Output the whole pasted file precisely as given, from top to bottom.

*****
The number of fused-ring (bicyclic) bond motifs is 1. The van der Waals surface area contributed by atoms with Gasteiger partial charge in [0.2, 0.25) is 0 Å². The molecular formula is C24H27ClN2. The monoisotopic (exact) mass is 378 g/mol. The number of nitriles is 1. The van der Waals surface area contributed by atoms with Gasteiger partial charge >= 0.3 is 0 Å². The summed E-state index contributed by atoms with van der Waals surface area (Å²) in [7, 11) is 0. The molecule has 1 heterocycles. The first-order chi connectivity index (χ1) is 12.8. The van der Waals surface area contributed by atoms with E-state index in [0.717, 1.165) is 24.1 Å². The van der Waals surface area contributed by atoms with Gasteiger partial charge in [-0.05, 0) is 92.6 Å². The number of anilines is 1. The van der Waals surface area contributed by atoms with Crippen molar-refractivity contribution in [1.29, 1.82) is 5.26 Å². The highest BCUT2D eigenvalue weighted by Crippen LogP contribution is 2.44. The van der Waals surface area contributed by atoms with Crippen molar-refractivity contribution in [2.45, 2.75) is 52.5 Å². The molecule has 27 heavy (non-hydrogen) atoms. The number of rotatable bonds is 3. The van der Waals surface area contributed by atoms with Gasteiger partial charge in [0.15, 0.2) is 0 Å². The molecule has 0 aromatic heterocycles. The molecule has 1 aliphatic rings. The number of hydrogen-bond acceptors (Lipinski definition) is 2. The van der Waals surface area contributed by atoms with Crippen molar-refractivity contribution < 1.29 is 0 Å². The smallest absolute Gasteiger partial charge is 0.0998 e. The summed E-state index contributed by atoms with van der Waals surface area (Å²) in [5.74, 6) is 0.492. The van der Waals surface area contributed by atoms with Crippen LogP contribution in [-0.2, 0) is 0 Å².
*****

The number of fused-ring (bicyclic) bond motifs is 1. The van der Waals surface area contributed by atoms with Gasteiger partial charge in [0.2, 0.25) is 0 Å². The molecular formula is C24H27ClN2. The monoisotopic (exact) mass is 378 g/mol. The number of nitriles is 1. The van der Waals surface area contributed by atoms with Gasteiger partial charge >= 0.3 is 0 Å². The summed E-state index contributed by atoms with van der Waals surface area (Å²) in [7, 11) is 0. The molecule has 1 heterocycles. The first-order chi connectivity index (χ1) is 12.8. The van der Waals surface area contributed by atoms with E-state index in [0.717, 1.165) is 24.1 Å². The van der Waals surface area contributed by atoms with Gasteiger partial charge in [-0.05, 0) is 92.6 Å². The number of anilines is 1. The van der Waals surface area contributed by atoms with Crippen molar-refractivity contribution in [1.29, 1.82) is 5.26 Å². The highest BCUT2D eigenvalue weighted by Crippen LogP contribution is 2.44. The van der Waals surface area contributed by atoms with Crippen molar-refractivity contribution in [2.45, 2.75) is 52.5 Å². The molecule has 27 heavy (non-hydrogen) atoms. The number of rotatable bonds is 3. The van der Waals surface area contributed by atoms with Gasteiger partial charge in [0.15, 0.2) is 0 Å². The molecule has 0 aromatic heterocycles. The molecule has 1 aliphatic rings. The number of hydrogen-bond acceptors (Lipinski definition) is 2. The van der Waals surface area contributed by atoms with Crippen molar-refractivity contribution < 1.29 is 0 Å². The smallest absolute Gasteiger partial charge is 0.0998 e. The summed E-state index contributed by atoms with van der Waals surface area (Å²) in [5.74, 6) is 0.492. The van der Waals surface area contributed by atoms with Crippen LogP contribution in [-0.2, 0) is 0 Å².